Bitcoin is the internet of money, and just like the internet is a haven for hackers so is Bitcoin. Due to the pseudoanonymous nature of Bitcoin, hackers never give up on trying to hack exchanges and steal coins. This article presents the top 8 Bitcoin hesits in history based on dollar value.

#1. MtGox – $400 Million

MtGox (“Magic: The Gathering Online eXchange”) was initially a domain set up to trade Magic The Gathering cards like stocks. Eventually the owner learned about Bitcoin and saw an opportunity to open an exchange. The domain was repurposed to form a Bitcoin exchange and shortly afterwards a man by the name of Mark Karpeles bought the site. A few months after running on June 2011 the Bitcoin exchange faced with it’s first major hack which cost them at least 25,000 or an equivalent $8 million at the time. This brought the site down for a few days but operations ultimately resumed.

During the next 2 years the exchange gained much traction dominating all other Bitcoin exchanges with both volume an user base. However, it all ended when a major heist brought the exchange to it’s knees. Allegedly, a hacked stole $400 million worth of Bitcoins from the exchange’s wallets rendering it insolvent and thus declaring bankruptcy. Karpeles response to the hack seemed very vague and too calm:

“We had weaknesses in our system, and our bitcoins vanished. We’ve caused trouble and inconvenience to many people, and I feel deeply sorry for what has happened,”

As the investigation by law enforcement panned out, because there was no hard evidence to who the hacker was Karpeles was charged with embezzlement. There is pending legal action against him in Japan where he currently resides.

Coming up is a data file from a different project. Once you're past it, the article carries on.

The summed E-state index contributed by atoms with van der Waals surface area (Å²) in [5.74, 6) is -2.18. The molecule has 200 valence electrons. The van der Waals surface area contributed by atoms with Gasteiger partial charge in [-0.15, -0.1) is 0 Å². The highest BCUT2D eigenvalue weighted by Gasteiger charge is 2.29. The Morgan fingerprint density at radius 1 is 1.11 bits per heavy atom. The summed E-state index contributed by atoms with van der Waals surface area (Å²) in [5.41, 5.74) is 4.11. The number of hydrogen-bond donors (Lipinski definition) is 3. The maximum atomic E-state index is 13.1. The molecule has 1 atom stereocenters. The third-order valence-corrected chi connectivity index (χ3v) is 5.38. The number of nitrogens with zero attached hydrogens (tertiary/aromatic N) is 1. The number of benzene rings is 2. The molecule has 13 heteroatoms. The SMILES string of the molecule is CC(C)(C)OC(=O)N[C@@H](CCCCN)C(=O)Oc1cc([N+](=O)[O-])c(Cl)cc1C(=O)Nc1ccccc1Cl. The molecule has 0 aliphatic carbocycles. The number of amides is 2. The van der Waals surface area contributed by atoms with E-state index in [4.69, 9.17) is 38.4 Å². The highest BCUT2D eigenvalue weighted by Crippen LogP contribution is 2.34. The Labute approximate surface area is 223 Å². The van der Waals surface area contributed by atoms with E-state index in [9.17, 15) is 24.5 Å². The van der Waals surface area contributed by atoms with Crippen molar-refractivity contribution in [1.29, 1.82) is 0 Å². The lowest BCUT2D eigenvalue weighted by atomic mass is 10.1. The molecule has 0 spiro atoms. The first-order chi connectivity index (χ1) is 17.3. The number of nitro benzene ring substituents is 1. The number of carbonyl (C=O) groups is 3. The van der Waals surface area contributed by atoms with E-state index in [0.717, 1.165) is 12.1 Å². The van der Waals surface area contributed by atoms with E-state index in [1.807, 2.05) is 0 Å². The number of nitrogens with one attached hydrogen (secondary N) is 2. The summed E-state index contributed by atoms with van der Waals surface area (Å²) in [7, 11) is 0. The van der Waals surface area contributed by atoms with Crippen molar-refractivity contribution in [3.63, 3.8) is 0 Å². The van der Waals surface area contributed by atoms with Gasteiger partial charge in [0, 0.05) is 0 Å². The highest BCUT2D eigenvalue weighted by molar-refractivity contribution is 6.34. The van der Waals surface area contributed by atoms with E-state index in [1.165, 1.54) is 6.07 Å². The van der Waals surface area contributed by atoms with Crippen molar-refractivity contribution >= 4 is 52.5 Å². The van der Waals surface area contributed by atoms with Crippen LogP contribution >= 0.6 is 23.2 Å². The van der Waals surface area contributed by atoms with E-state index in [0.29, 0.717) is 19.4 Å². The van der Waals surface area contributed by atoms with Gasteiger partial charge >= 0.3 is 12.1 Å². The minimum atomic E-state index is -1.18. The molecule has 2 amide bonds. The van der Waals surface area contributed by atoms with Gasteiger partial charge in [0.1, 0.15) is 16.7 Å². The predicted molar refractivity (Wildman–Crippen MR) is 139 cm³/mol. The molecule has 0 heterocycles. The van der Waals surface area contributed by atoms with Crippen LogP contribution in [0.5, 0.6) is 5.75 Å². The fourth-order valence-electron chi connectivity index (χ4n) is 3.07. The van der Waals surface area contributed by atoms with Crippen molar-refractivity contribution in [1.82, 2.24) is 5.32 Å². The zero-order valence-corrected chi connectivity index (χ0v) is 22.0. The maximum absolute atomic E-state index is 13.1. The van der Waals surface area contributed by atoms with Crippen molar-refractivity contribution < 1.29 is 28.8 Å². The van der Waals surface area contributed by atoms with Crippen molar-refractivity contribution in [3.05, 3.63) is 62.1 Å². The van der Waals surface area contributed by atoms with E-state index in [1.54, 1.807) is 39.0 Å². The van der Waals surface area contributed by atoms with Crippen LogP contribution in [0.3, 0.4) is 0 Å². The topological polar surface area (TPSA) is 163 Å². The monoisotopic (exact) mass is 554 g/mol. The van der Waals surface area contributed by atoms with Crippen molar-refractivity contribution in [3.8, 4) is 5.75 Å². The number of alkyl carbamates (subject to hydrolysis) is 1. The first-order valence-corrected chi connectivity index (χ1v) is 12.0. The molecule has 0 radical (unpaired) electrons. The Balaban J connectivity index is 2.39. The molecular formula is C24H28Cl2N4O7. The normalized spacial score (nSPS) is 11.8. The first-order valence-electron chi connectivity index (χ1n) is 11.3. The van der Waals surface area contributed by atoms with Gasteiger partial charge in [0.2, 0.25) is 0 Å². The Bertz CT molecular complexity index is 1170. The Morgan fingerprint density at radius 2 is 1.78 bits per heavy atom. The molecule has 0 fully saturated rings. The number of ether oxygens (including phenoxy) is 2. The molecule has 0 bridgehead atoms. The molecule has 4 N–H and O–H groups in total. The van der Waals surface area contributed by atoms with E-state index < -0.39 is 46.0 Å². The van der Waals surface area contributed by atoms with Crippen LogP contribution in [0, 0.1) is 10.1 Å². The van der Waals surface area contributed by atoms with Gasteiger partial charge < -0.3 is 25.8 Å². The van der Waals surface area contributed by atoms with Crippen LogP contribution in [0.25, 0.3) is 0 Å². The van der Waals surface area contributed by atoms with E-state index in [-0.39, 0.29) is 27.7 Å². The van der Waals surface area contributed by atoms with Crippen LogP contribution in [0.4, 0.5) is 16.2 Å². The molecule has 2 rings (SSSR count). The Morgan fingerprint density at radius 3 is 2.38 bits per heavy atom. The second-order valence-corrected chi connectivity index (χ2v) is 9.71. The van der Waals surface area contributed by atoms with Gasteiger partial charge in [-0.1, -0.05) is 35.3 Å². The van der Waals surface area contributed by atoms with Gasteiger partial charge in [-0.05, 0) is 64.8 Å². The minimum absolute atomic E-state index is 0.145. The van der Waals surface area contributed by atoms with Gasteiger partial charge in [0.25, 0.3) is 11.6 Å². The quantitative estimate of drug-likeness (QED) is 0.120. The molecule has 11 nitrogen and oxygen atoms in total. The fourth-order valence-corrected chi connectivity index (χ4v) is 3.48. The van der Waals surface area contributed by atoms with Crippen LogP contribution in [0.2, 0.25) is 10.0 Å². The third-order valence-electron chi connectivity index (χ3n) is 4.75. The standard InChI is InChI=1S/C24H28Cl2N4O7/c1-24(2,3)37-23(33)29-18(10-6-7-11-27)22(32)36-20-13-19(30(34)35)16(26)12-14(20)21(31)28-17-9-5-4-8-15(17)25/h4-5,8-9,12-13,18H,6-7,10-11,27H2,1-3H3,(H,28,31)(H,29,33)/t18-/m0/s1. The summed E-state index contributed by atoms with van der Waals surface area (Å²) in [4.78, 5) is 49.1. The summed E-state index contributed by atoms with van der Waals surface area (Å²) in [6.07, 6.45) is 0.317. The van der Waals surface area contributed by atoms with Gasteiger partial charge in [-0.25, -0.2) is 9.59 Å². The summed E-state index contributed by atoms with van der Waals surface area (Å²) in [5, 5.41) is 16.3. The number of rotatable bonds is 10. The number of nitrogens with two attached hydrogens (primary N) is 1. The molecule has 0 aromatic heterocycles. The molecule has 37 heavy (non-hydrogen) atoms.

#2. Sheep Marketplace – $100 Million 

Sheep Marketplace was once a very popular darknet market right behind the now defunct Silk Road. Available only through tor users could buy all types of drugs, illicit material, and other illegal items. As a darknet market it dealt exclusively with Bitcoin, so when the owner decided to fold and take down the site, he took with him over $100 million in users’ funds. It was labeled as the largest darkent exit scam in history. Karma is a bitch and justice has been served when Thomas Jiřikovský was arrested as the owner of Sheep Marketplace when he tried laundering his proceeds to buy a luxury condo. 

#3. Evolution Marketplace – $12 Million

Evolution Marketplace was yet another popular darknet market, at the time it dominated the black market competition with over 50% total marketshare. The owners of the market decided to fold one day either due to fear from deanonymization by law enforecemnt or simple paranoia. However, with them they owners took over $12 million of users’ funds. The owner only known by the name “Verto” released a statement you only expect in a movie explaining he stole the users’ funds and what he was going to do with them:

Due to unforseen events I decided to close down Evolution Marketplace. We want to thank you guys for you effort and help making this the most profitable and popular marketplace. This wasn’t an easy decision but due to other marketplaces getting shut down and the forum going downhill I decided to cut my ties and exit with an eight figure profit. The millions from evo will be divided up amongst the mods a few admin and members. Since this is such an abundance of money I may consider buy ins from former evo members in exchange for 1k bitcoinis. I’ll be around around for a short period of time before permanently moving to the caribbeans, I hope you guys understand.

#4. Cryptsy – $6 Million 

Cryptsy was once one of the most popular altcoin exchanges having hundreds of coins listed with some of the highest trading volume. The exchange has always been dodgy in regards to regulations and transparancy which is one of the reason for it’s downfall. Due to having virtually no regulation the owners added cryptocurrencies left and right without vetting the code. Allegedly, a coin by the name Lucky7Coin contained malware which was responsible for the loss of more than $6 million in Bitcoin.

The key word here is Allegedly, Paul Vernon the owner of the exchange decided to bail on his customers and flee to China instead of facing the music in the United States and either face charges of embezzlement or aid with the investigation of the alleged hack. Furthermore, there are rumors of Mr. Vernon starting a new exchange in China by the name BiteBi9.